by Rose Blanton
This past weekend marked the unofficial 10th anniversary of Pitchfork Music Festival. The media company’s choice of commemoration was to have two Chicago natives open and close the festival. While this may not seem as grand a gesture as You Pick the Set list of Don’t Look Back (projects put on in previous years). The two headliners represented some of the most important aspects of Pitchfork media; raw talent, unrelenting work and rarity. And I do believe that there was a little collusion between Wilco headlining on Friday and the decision to debut their album the day before.
Friday was kicked off for me with Mac Demarco. I first saw Mac play about two years ago and what originally drew me to his music was his hilarity. He definitely still has the frivolity that makes him Mac Demarco but there is more seriousness to his work. He’s becoming an accomplished musician. He is also a breath of fresh air in this era of mundane, factory created pop music. Right before ripping into Viceroy, the song that first gained him attention he said, “ My new albums out and go ahead and download, and I don’t give a shit.” For Mac it is still solely about making truly great and interesting music. Next on my agenda was Chvrches; Lauren Mayberry was looking adorable as ever with a halo of jewels around her eyes. She made a few jabs about the heat but was able to emit great energy and keep the crowd moving.
The closer of the evening was Wilco. The day before they had dropped a new album. I suspect that this revealing of a new album was planned at least in part by Pitchfork. Pitchfork has always been a projector of the underdog and has definitely made some ballsy moves promotionally speaking and I have to say it’s pretty ballsy to debut a brand new album the day before a festival. The name of the album by the way is Star Wars and it’s great. During their set, heat lighting penetrated the clouds and it was just so wonderfully Midwestern. Wilco was a very deliberate choice. It was a way for Pitchfork to remind their readers, they are still the same people they’ve been from the beginning. Music journalists striving their best to bring you true talent in all its forms.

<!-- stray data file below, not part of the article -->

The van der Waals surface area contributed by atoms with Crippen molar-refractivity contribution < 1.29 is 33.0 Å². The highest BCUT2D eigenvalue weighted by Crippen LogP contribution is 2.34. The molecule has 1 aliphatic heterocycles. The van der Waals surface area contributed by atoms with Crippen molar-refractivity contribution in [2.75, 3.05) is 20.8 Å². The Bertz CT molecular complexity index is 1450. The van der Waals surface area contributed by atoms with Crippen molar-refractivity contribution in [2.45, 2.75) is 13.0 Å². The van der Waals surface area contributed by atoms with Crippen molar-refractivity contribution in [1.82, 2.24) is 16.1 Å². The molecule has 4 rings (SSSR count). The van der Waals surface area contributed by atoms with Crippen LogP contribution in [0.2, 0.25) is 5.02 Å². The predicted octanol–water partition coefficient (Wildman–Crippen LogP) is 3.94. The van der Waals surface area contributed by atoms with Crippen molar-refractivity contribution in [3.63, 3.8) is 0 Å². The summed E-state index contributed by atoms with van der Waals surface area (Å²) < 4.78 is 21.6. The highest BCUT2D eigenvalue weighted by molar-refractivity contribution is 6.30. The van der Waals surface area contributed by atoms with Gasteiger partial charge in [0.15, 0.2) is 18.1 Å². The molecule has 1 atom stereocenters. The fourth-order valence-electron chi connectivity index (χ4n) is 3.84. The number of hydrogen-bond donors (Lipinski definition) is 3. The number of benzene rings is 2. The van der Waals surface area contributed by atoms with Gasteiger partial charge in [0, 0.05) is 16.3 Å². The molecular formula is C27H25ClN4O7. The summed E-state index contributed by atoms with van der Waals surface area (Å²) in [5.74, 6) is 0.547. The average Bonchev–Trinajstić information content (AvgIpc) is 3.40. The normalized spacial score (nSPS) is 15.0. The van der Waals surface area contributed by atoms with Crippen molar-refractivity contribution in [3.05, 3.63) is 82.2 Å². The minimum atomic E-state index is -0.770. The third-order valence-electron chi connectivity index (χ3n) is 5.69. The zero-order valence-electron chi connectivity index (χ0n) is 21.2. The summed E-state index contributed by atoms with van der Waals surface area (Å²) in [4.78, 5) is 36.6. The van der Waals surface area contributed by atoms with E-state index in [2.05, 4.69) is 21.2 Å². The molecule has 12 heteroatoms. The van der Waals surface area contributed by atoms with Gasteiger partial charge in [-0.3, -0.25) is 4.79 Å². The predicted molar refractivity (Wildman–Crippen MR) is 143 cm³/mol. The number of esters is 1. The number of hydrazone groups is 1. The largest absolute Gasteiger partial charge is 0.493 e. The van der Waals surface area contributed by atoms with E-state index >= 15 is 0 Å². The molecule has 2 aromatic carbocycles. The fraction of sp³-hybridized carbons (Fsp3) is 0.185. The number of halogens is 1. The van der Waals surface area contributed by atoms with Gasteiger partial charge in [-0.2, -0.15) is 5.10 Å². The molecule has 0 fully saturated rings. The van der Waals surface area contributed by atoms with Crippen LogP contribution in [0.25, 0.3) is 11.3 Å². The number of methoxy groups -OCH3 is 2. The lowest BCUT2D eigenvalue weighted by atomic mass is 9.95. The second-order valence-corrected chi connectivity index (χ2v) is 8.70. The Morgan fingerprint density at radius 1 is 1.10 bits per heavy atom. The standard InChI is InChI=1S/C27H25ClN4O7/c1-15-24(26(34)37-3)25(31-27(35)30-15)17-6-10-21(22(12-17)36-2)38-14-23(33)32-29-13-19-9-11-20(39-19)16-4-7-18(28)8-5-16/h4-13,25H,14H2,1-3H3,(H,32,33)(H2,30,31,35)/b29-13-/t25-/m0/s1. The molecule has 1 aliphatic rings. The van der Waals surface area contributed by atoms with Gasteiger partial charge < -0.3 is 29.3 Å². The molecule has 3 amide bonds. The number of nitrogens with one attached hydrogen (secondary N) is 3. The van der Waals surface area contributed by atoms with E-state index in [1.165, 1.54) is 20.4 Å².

Saturday had a bit of a rocky start. It was supposed to rain the day before and that just intensified the humidity. It was unbearably hot. While trying to quench our thirst between 312’s and water we waited for Ex Hex to take the stage. It had started to rain but the ladies came out anyways. Unfortunately the storm got the best of Ex Hex. Lighting began to strike and Pitchfork actually had to close down. They began to evacuate the festival but not even an hour later, thankfully they reopened. It was a bit of a bummer for the Ex Hex fans but hey, the show must go on right? The next band I’m going to give reverence to is Parquet Courts. They actually have more albums than people give them credit for. They’ve done a lot of compilations and a live record at Third Man Records. Their playing was impressive and noisy and just continued to intensify as their set progressed. They were also the only set I saw that had original visuals projected onto the screen. A sort of overlapping of their own distorted images. New Pornographers followed. Absolutely killer set, they remind me of Broken Social Scene in a lot of ways. A troop of talented soloists who come together. I guess they do have a lot more structure than BSS though. It was a bummer that Dan Bejar and Neko Case couldn’t make it but the girl who stood in for Neko sounded eerie similar and Newman did a great job leading the band. The played an array of hits from multiple albums and their sound was impeccable.
Future Islands also played on Saturday but I never got on that train. Also every single song required a preamble from their front man, which I feel is something less talented musicians tend to do because their music isn’t good enough to speak for itself.
The last set of the day was also one of my personal favorites. Sleater Kinney sent the crowd into an incredible frenzy with long low howls from Corwin and battle-axe guitar holds by Carrie. (Along with three different telecaster switch ups.) Right before going into “No Cities to Love” Carrie let the crowd know that this song is NOT about Chicago. She also dedicated New Wave to Tina Belcher. Those girls know their demographic well. During one song Carrie flips the crowd off and throws down her microphone knowing full well she has a second verse coming up. She’s still a Riot Grrl at heart! She also reminds the crowd that their music isn’t pretty and it’s not meant to be. It’s about getting the ugliness out. Girls all around me are screaming for SK like our mother’s screamed for the Beatles. I love every minute of it and I feel totally united with all my sisters in our quest to overthrow the Patriarch. For the encore the came out and gave us a choice between “Your No Rock” and “Roll Fun and Little Babies”. Of course, they gave us both, in fact they gave us everything.
More images from the festival can be found here.
photos by Tricia Scully